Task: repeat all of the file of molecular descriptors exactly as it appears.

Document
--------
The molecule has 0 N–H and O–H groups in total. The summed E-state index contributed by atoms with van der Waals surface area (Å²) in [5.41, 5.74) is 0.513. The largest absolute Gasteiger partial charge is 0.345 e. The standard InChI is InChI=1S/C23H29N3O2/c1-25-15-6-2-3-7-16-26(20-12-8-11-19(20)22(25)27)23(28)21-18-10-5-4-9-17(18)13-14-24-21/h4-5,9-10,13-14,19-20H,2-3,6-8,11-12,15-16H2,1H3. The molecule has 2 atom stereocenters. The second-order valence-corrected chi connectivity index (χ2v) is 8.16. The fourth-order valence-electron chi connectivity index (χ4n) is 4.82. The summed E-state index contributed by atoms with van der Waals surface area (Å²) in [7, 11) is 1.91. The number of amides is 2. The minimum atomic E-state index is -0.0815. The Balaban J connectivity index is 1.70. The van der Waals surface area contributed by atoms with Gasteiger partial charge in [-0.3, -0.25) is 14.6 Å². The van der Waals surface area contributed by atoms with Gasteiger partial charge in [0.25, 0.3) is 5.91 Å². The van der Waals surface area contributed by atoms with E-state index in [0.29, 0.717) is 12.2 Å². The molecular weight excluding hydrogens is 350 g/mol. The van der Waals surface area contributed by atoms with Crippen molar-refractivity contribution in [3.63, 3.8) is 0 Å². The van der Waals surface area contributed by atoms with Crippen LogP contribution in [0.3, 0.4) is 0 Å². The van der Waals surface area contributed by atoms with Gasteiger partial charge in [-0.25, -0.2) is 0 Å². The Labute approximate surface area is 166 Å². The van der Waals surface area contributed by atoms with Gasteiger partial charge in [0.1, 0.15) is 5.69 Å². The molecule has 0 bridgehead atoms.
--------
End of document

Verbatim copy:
The molecule has 0 N–H and O–H groups in total. The summed E-state index contributed by atoms with van der Waals surface area (Å²) in [5.41, 5.74) is 0.513. The largest absolute Gasteiger partial charge is 0.345 e. The standard InChI is InChI=1S/C23H29N3O2/c1-25-15-6-2-3-7-16-26(20-12-8-11-19(20)22(25)27)23(28)21-18-10-5-4-9-17(18)13-14-24-21/h4-5,9-10,13-14,19-20H,2-3,6-8,11-12,15-16H2,1H3. The molecule has 2 atom stereocenters. The second-order valence-corrected chi connectivity index (χ2v) is 8.16. The fourth-order valence-electron chi connectivity index (χ4n) is 4.82. The summed E-state index contributed by atoms with van der Waals surface area (Å²) in [7, 11) is 1.91. The number of amides is 2. The minimum atomic E-state index is -0.0815. The Balaban J connectivity index is 1.70. The van der Waals surface area contributed by atoms with Gasteiger partial charge in [-0.3, -0.25) is 14.6 Å². The van der Waals surface area contributed by atoms with Gasteiger partial charge in [0.25, 0.3) is 5.91 Å². The van der Waals surface area contributed by atoms with E-state index in [0.29, 0.717) is 12.2 Å². The molecular weight excluding hydrogens is 350 g/mol. The van der Waals surface area contributed by atoms with Crippen molar-refractivity contribution in [3.63, 3.8) is 0 Å². The van der Waals surface area contributed by atoms with Crippen LogP contribution in [0.3, 0.4) is 0 Å². The van der Waals surface area contributed by atoms with Gasteiger partial charge in [-0.25, -0.2) is 0 Å². The Labute approximate surface area is 166 Å². The van der Waals surface area contributed by atoms with Gasteiger partial charge in [0.1, 0.15) is 5.69 Å². The molecule has 0 bridgehead atoms.